China. Hong Kong commemorations of the Tiananmen Anniversary:

On Saturday, police were present in Hong Kong in large numbers to stop any public gathering to mark the 33rd anniversary the Tiananmen Square crackdown that took place in Beijing on June 4, 1989.

China. Hong Kong commemorations of the Tiananmen Anniversary:

On Saturday, police were present in Hong Kong in large numbers to stop any public gathering to mark the 33rd anniversary the Tiananmen Square crackdown that took place in Beijing on June 4, 1989. This forced those who wanted to remember this tragic event to either do so secretly or more subtly. .

The communist regime sent tanks to quell peaceful protesters, who had for several weeks occupied Beijing’s central square demanding political reform and an end of systemic corruption.

According to some estimates, hundreds died from the crushing of the movement.

The Chinese authorities have been trying since then to erase Tiananmen's collective memory. It is not mentioned in history textbooks, and discussions online on the subject are routinely censored.

Beijing authorities installed facial recognition devices on the streets leading to the square. On Saturday, the police were deployed in large numbers and carried out a series of identity checks.

In China, recalling the events of 1989 is taboo. Hong Kong, however, was an exception to this rule until 2020. After the massive 2019 pro-democracy protests, Beijing imposed a harsh national security law in the semi-autonomous area to suppress all dissent.

Police warn that participation in "unauthorized assembly" can result in up to five years imprisonment. This warning is especially relevant to Victoria Park, where an unauthorised assembly of people was once held.

On Friday, a large portion of the park was closed. Police were also heavily deployed in the surrounding area on Saturday. A reporter from AFP saw a man wearing a black T shirt being taken into a van by police officers. Loudspeakers screamed, "Move on! There's nothing to be seen here!"

As he walked through the neighborhood, a former leader of Hong Kong Alliance, which was responsible for organizing the vigils was stopped by agents. He was carrying a bouquet of red roses and white roses and was searched.

A black-clad man wearing a chrysanthemum and wearing a black suit said that he was searched and checked. He said that he was not allowed to do anything that could incite people to gather. He said, "But people go work and I just walk past with a white Chrysanthemum."

A dozen agents arrested a street artist in Causeway Bay on Friday for carving a potato into the shape of a candle and lighting it.

Dorothy, a 32 year-old woman from Hong Kong, said that the government was afraid of a possible gathering. She was speaking in the vicinity to the park. She regrets that the end of the vigils was "a great loss to society".

According to a Hong Kong woman, she lit a candle at her home and placed a replica of "Goddess of Democracy", a statue symbol of Tiananmen's movement, on a window sill.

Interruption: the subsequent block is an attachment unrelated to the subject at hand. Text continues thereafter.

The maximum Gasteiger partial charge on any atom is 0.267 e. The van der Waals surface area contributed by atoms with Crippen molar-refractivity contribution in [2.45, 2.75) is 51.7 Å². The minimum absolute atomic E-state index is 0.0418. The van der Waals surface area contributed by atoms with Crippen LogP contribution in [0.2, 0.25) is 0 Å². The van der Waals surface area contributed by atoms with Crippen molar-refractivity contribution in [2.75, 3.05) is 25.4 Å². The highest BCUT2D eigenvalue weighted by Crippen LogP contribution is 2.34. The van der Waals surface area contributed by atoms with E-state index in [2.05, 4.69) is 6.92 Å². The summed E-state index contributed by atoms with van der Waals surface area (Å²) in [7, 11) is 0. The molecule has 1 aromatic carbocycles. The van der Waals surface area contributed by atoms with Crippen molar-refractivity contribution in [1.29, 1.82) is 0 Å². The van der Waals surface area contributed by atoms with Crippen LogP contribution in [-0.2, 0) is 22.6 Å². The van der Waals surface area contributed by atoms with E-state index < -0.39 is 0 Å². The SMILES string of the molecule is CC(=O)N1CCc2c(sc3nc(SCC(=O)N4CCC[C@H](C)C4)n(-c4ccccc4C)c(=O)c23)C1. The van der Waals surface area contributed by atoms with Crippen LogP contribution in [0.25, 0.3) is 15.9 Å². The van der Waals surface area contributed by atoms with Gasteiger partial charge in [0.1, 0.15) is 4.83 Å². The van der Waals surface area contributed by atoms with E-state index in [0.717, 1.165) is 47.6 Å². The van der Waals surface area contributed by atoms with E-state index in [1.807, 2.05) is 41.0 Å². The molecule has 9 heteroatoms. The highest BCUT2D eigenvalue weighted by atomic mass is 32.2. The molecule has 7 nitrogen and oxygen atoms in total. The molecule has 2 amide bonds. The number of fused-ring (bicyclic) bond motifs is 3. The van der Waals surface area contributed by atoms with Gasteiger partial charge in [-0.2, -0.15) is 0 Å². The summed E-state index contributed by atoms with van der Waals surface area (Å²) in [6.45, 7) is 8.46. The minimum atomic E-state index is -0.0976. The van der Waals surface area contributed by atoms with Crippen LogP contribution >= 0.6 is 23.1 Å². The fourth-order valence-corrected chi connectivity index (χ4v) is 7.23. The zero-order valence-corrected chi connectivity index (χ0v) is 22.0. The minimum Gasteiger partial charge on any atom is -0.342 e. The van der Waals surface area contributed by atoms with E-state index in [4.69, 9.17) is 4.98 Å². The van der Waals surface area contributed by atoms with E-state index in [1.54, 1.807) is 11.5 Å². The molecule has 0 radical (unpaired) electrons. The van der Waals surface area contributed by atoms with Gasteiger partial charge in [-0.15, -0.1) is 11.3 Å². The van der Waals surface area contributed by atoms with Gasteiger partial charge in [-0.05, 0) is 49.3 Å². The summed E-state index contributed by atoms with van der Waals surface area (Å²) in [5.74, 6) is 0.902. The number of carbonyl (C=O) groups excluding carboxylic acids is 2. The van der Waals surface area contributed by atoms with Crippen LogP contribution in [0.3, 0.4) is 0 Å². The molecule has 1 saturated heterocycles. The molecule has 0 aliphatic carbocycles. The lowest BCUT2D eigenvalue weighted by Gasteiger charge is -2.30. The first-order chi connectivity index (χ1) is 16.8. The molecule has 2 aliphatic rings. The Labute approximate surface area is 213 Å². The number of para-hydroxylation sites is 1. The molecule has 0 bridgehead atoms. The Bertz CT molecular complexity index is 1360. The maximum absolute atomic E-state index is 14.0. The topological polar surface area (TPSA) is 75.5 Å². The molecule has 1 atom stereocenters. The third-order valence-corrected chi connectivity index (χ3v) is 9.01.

In the name of fighting Covid-19, Vigils were already banned in 2020 and 2021. In September last year, the Hong Kong Alliance was disbanded, its June 4, Museum was destroyed, and its leaders were arrested.

In light of the lack of clarity regarding what is legal and not, six Hong Kong universities have unbolted their campuses in recent months.

The annual Catholic mass, which was once again one of the last places for Hong Kongers to come together for Tiananmen, was also cancelled this year due to fear of prosecution.

Numerous Western consulates posted Tiananmen-related messages to social media from Hong Kong. According to local media reports, the European Union office confirmed that Chinese authorities requested that they not post Tiananmen-related messages on social media.

Twitter is blocked in China. US Secretary of State Antony Blinken praised "brave protesters", who "peacefully demanded democracy at Tiananmen Square 33 years ago."

He wrote, "Despite the removals of memorials and attempts at erasing history, we honor them by promoting respect for humanity wherever they are endangered."

Many messages he tweeted are clearly pro-China propaganda. Wikipedia is witness to a war of images. Permanent changes are possible for pages that relate to anti-government protests. The page about the attack on Yuen Lang in 2019 saw 123 different versions... in just two days in August 2020. This Edit War (rewrite war) was so severe that Wikipedia managed to ban 19 publishers within a month. Unheard of.

Certain passages of history have been altered by Chinese sites that are officially recognized by the government. Bing deleted the famous photo of the protester facing tanks in Tiananmen square in 1989.

"The collective memory from June 4th in Hong Kong is being systematically erased," stated Taiwanese President TsaiIng-wen. According to him, "such crude and unreasonable actions cannot erase the memory for the people."

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